I agree with Mr. Veall and Ms. St-Hilaire: the system to reduce inequalities has to be considered as a whole, and social programs also have to be included. Also, when we talk about reducing inequalities, we have to see what inequalities we are talking about. Are we talking about the inequality between the rich and the poor, between the middle class and the poor, or between the middle class and those with higher incomes?
It is certain that increasing income tax on incomes of $200,000 and more will not solve the inequalities between the middle class and the poor, but that was not the objective. The objective of this measure is not to collect money, but to place a cap on the capacity of the 1% to increase their income, because we know that this has adverse effects on the economy and brings about a series of other social ills.
Good morning to everyone.
When I look at the tax system, for me it's always a balance between a progressive tax system and a tax system that's efficient, or I can use the word efficacy. I think over the last number of years, especially over the last 10 years, the tax system has become much more complicated and much more convoluted, and I think that simplifying the tax system is always a good thing, but it's always a balance between progressivity and the efficacy of the tax system.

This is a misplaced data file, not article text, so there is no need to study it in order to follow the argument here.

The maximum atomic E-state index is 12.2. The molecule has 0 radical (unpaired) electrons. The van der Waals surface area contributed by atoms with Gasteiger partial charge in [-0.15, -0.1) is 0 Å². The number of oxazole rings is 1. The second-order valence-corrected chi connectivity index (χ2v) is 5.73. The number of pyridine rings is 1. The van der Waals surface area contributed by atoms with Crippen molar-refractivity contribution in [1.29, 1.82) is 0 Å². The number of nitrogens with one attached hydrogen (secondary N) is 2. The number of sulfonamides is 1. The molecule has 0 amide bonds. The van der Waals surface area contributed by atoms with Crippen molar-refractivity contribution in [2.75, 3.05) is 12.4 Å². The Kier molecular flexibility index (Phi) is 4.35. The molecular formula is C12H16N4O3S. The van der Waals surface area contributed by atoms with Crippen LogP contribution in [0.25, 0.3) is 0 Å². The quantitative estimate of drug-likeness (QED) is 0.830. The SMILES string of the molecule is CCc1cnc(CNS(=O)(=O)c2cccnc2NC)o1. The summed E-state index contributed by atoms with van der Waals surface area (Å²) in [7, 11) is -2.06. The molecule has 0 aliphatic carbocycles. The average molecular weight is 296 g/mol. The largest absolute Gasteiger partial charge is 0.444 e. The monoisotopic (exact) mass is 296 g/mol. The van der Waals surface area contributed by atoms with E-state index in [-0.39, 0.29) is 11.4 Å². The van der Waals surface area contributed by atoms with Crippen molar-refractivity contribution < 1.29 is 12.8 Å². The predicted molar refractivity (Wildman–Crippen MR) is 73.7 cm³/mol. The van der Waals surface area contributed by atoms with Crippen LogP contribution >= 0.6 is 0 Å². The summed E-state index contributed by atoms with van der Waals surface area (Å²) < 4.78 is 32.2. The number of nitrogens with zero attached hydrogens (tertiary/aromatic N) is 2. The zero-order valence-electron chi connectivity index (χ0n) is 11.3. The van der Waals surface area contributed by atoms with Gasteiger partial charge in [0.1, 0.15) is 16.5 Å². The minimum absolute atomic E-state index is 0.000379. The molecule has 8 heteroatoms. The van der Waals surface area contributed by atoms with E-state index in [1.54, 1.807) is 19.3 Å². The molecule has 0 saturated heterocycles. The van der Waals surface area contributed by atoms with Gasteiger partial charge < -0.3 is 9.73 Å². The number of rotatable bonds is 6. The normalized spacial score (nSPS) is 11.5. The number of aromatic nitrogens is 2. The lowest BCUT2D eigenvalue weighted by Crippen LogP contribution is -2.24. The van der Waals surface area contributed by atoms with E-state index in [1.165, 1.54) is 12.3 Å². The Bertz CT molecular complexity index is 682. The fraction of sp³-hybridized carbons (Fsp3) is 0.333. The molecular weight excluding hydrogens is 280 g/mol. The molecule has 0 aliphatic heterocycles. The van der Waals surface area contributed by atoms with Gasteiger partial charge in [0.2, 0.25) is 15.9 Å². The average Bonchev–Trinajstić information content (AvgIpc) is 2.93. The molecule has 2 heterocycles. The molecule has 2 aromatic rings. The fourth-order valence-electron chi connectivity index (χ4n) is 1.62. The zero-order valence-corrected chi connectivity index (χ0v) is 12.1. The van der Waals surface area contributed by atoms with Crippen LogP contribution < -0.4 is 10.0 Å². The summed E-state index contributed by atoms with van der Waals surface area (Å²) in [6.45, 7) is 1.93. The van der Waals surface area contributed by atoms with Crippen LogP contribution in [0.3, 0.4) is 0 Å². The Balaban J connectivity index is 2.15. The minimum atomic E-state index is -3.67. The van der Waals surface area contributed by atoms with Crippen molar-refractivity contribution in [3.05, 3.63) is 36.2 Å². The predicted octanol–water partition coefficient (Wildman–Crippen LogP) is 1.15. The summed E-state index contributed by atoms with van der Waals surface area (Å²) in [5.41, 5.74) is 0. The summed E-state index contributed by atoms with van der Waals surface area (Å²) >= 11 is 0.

Personally, I don't think we need to go back to the 1960s or 1970s when marginal tax rates were 70%, and I think during the 1960s they were at 90%. I don't think that's a good thing, but I think that, where we have it right now, there is a good balance. We've achieved a balance in the progressive tax system.
Much like my colleague Mr. MacKinnon, I have argued for the need to take a look at our tax system, but I think that also encompasses looking at retirement and so forth, how people are retiring, and the big picture.